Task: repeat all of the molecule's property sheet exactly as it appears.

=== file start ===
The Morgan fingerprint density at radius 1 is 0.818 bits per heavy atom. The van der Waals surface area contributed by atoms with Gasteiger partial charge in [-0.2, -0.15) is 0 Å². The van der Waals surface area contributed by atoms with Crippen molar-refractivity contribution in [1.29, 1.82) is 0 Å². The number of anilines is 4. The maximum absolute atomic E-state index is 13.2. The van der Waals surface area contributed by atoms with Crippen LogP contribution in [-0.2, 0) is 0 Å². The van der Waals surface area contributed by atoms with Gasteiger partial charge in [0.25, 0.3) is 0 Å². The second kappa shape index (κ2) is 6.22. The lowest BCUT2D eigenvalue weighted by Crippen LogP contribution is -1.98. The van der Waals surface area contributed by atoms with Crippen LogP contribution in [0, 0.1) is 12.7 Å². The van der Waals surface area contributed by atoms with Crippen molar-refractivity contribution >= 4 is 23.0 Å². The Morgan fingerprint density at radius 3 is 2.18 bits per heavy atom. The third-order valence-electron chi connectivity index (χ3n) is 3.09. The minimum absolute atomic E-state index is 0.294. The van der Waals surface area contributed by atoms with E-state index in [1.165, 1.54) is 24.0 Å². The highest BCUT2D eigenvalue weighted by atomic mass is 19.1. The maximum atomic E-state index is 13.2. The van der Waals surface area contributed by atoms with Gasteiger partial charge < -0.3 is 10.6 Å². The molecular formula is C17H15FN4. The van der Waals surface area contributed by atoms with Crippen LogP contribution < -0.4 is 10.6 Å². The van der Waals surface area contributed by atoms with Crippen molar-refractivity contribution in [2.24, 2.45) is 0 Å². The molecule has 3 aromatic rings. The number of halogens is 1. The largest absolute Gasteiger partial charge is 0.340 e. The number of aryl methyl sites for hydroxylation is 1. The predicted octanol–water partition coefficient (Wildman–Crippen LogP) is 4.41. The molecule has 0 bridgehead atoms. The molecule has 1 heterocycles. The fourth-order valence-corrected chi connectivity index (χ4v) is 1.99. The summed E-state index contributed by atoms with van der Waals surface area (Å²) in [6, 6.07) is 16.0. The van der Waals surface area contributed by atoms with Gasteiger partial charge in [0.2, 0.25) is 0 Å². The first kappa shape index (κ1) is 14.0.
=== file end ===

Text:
The Morgan fingerprint density at radius 1 is 0.818 bits per heavy atom. The van der Waals surface area contributed by atoms with Gasteiger partial charge in [-0.2, -0.15) is 0 Å². The van der Waals surface area contributed by atoms with Crippen molar-refractivity contribution in [1.29, 1.82) is 0 Å². The number of anilines is 4. The maximum absolute atomic E-state index is 13.2. The van der Waals surface area contributed by atoms with Crippen LogP contribution in [-0.2, 0) is 0 Å². The van der Waals surface area contributed by atoms with Gasteiger partial charge in [0.25, 0.3) is 0 Å². The second kappa shape index (κ2) is 6.22. The lowest BCUT2D eigenvalue weighted by Crippen LogP contribution is -1.98. The van der Waals surface area contributed by atoms with Crippen LogP contribution in [0, 0.1) is 12.7 Å². The van der Waals surface area contributed by atoms with Crippen molar-refractivity contribution >= 4 is 23.0 Å². The Morgan fingerprint density at radius 3 is 2.18 bits per heavy atom. The third-order valence-electron chi connectivity index (χ3n) is 3.09. The minimum absolute atomic E-state index is 0.294. The van der Waals surface area contributed by atoms with E-state index in [1.165, 1.54) is 24.0 Å². The highest BCUT2D eigenvalue weighted by atomic mass is 19.1. The maximum atomic E-state index is 13.2. The van der Waals surface area contributed by atoms with Gasteiger partial charge < -0.3 is 10.6 Å². The molecular formula is C17H15FN4. The van der Waals surface area contributed by atoms with Crippen LogP contribution < -0.4 is 10.6 Å². The van der Waals surface area contributed by atoms with Crippen molar-refractivity contribution in [2.24, 2.45) is 0 Å². The molecule has 3 aromatic rings. The number of halogens is 1. The largest absolute Gasteiger partial charge is 0.340 e. The number of aryl methyl sites for hydroxylation is 1. The predicted octanol–water partition coefficient (Wildman–Crippen LogP) is 4.41. The molecule has 0 bridgehead atoms. The molecule has 1 heterocycles. The fourth-order valence-corrected chi connectivity index (χ4v) is 1.99. The summed E-state index contributed by atoms with van der Waals surface area (Å²) in [6, 6.07) is 16.0. The van der Waals surface area contributed by atoms with Gasteiger partial charge in [0.2, 0.25) is 0 Å². The first kappa shape index (κ1) is 14.0.